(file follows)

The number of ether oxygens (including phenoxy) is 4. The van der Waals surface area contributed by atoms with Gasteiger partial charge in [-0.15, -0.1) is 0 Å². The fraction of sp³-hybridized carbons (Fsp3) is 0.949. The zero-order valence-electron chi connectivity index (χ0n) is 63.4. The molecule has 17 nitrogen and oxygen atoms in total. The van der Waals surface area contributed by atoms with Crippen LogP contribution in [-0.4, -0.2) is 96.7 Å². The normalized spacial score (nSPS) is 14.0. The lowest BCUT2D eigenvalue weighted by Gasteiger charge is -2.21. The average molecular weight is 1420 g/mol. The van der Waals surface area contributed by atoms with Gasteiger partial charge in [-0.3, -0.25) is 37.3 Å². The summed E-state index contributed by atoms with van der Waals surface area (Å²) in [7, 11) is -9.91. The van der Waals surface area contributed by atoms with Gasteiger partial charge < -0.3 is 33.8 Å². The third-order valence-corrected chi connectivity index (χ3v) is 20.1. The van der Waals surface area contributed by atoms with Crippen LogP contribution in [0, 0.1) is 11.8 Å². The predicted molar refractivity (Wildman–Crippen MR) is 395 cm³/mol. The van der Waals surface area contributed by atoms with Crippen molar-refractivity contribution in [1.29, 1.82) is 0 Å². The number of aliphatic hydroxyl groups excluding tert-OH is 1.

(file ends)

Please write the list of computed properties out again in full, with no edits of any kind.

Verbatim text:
The number of ether oxygens (including phenoxy) is 4. The van der Waals surface area contributed by atoms with Gasteiger partial charge in [-0.15, -0.1) is 0 Å². The fraction of sp³-hybridized carbons (Fsp3) is 0.949. The zero-order valence-electron chi connectivity index (χ0n) is 63.4. The molecule has 17 nitrogen and oxygen atoms in total. The van der Waals surface area contributed by atoms with Crippen LogP contribution in [-0.4, -0.2) is 96.7 Å². The normalized spacial score (nSPS) is 14.0. The lowest BCUT2D eigenvalue weighted by Gasteiger charge is -2.21. The average molecular weight is 1420 g/mol. The van der Waals surface area contributed by atoms with Gasteiger partial charge in [-0.3, -0.25) is 37.3 Å². The summed E-state index contributed by atoms with van der Waals surface area (Å²) in [7, 11) is -9.91. The van der Waals surface area contributed by atoms with Gasteiger partial charge < -0.3 is 33.8 Å². The third-order valence-corrected chi connectivity index (χ3v) is 20.1. The van der Waals surface area contributed by atoms with Crippen LogP contribution in [0, 0.1) is 11.8 Å². The predicted molar refractivity (Wildman–Crippen MR) is 395 cm³/mol. The van der Waals surface area contributed by atoms with Crippen molar-refractivity contribution in [1.29, 1.82) is 0 Å². The number of aliphatic hydroxyl groups excluding tert-OH is 1.